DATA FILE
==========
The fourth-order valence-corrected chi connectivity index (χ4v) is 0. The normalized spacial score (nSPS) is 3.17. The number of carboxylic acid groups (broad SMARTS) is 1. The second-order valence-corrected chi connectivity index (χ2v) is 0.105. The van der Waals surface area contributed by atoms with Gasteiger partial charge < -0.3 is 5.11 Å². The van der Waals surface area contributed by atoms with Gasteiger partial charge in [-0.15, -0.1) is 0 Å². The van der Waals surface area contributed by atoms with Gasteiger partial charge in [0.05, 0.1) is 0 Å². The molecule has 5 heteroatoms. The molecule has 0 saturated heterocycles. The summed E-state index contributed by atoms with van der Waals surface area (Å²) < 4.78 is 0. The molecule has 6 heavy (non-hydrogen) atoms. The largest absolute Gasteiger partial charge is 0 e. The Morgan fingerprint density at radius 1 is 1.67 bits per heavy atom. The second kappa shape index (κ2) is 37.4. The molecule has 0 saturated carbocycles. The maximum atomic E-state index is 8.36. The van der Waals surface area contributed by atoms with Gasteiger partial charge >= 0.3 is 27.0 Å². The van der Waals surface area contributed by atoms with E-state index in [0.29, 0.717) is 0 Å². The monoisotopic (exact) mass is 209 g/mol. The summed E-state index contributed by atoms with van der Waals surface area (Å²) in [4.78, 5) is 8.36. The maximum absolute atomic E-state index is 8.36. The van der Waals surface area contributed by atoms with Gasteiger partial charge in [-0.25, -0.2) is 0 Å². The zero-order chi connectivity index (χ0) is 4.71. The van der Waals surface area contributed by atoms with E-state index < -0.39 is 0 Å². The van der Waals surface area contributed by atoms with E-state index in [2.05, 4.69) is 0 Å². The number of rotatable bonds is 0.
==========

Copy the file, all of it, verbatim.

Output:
The fourth-order valence-corrected chi connectivity index (χ4v) is 0. The normalized spacial score (nSPS) is 3.17. The number of carboxylic acid groups (broad SMARTS) is 1. The second-order valence-corrected chi connectivity index (χ2v) is 0.105. The van der Waals surface area contributed by atoms with Gasteiger partial charge < -0.3 is 5.11 Å². The van der Waals surface area contributed by atoms with Gasteiger partial charge in [-0.15, -0.1) is 0 Å². The van der Waals surface area contributed by atoms with Gasteiger partial charge in [0.05, 0.1) is 0 Å². The molecule has 5 heteroatoms. The molecule has 0 saturated heterocycles. The summed E-state index contributed by atoms with van der Waals surface area (Å²) < 4.78 is 0. The molecule has 6 heavy (non-hydrogen) atoms. The largest absolute Gasteiger partial charge is 0 e. The Morgan fingerprint density at radius 1 is 1.67 bits per heavy atom. The second kappa shape index (κ2) is 37.4. The molecule has 0 saturated carbocycles. The maximum atomic E-state index is 8.36. The van der Waals surface area contributed by atoms with Gasteiger partial charge >= 0.3 is 27.0 Å². The van der Waals surface area contributed by atoms with E-state index in [0.29, 0.717) is 0 Å². The monoisotopic (exact) mass is 209 g/mol. The summed E-state index contributed by atoms with van der Waals surface area (Å²) in [4.78, 5) is 8.36. The maximum absolute atomic E-state index is 8.36. The van der Waals surface area contributed by atoms with Gasteiger partial charge in [-0.25, -0.2) is 0 Å². The zero-order chi connectivity index (χ0) is 4.71. The van der Waals surface area contributed by atoms with E-state index < -0.39 is 0 Å². The van der Waals surface area contributed by atoms with E-state index in [2.05, 4.69) is 0 Å². The number of rotatable bonds is 0.